“Prev” and “Next” in XLCubed Slicers

We’ve been asked a few times in the last couple of months if we can build a ‘Previous / Next’ selector for date hierarchies, which allows the user to quickly navigate sequentially through months or days. The answer is of course ‘yes’,  otherwise it would be a very short blog..

One of the key strengths of XLCubed is it’s tight integration with Excel, and it means that with some creative thinking the answer is very rarely  ‘no you can’t’. Here we use a combination of our slicers, the xl3membernavigate function, and standard Excel formulae to produce a very effective selector for just this scenario.

A working example of this which connects to the sample bicycle sales local cube which we  ship with the product is available here or you can view the online demo here.

There are a couple of key things to note with this approach:

1) Slicers are typically populated direct from the cube, which makes them very flexible and dynamic. However a less well known aspect is that slicers can be driven from an excel range, and in this case that’s what we’ll be doing.

2) XL3MemberNavigate(). A fairly new formula which allows you to traverse a hierarchy dynamically in a multitude of different ways. Here we just scratch the surface.

To begin with we need to prepare a range of cells in Excel to base the slicer on, in this case the months, and we also need to ensure it’s dynamic and can change with the underlying data structure.  We need to prepare a table of similar structure to the below.

Cell B2 is the selection made by the user in the slicer, which we’ll come back to. The other columns in the table show:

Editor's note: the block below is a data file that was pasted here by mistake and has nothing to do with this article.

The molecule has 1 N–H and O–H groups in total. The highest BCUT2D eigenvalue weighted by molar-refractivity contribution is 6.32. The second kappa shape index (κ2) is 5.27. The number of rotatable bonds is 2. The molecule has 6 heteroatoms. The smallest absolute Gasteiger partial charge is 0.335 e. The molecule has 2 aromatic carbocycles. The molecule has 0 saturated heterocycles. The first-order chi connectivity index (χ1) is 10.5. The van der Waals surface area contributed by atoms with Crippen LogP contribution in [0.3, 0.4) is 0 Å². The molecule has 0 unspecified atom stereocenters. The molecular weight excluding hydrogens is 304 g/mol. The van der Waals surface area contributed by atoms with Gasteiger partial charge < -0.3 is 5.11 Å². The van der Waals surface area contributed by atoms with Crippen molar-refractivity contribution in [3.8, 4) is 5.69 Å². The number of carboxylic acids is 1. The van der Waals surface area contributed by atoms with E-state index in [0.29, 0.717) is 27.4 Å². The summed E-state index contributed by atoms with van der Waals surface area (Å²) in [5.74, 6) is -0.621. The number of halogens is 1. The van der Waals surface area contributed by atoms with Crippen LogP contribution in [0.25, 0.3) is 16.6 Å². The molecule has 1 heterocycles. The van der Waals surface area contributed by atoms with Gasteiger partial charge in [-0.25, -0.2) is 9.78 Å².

Description:

Logical description of what the row is

Month:

The month available for selection, determined by whatever the user chooses in the slicer, and the Xl3MemberNavigate formula (Insert Formula – Member Navigate) .

Checked Month:

Validation checks on the month to cater for when the first and last available months are selected.

Slicer Display:

what will be displayed in the slicer dialog for user selection.

The first month uses MemberNavigate to get the first available month. This is very straightforward in the MemberNavigate dialog, and will insert a formula in this syntax: XL3MemberNavigate(1,”[Time]”,”[Time].[Month]”,”FirstMember”). Last month is achieved the same way, but using ‘lastmember’.

Previous and Next are again achieved using MemberNavigate, this time the syntax will be:  XL3MemberNavigate(1,”[Time]”,SlicerData!$B$7,”Previous”).

Displayed month is simply what the user has chosen in the slicer.

 Adding the slicer:

Add a slicer from the XLCubed ribbon (or insert slicer menu in 2003). On the selection tab, choose ‘slicer range’ and select C5:D9 on the table shown above. Then set the slicer Type to be buttons. Lastly, on the settings tab, set the slicer to update cell B2 on the SlicerData sheet.

Optionally, you can also name the slicer and choose to show a title bar, as we have in this example.

On inserting the slicer, you’ll need to resize the control itself, and possibly also the size of the buttons if the data member names are long.

You should now have a slicer which enables Prev/Next selections, along with first and last.

Using the slicer in a report

The slicer isn’t currently connecting to anything, or changing filters within a report. To do that, as it’s not directly connected to a hierarchy in the same way as a standard slicer, we need to go via the excel cell which it updates. So any XLCubed grids or formulae need to reference the cell which the slicer outputs its selection to, in this case in this case SlicerData!$B$2.

In our example we’ve just connected one grid, but there can be as many as required. Our example also gives some sales and costing detail for the main product categories. We also use in-grid sparklines to give a feel for the trend, and these can be drilled or sliced and diced in the same way as a standard grid.

The working example can be downloaded here, or a similar version published to XLCubedWeb used online here.

 

 

An Excel User in a Cubed Kingdom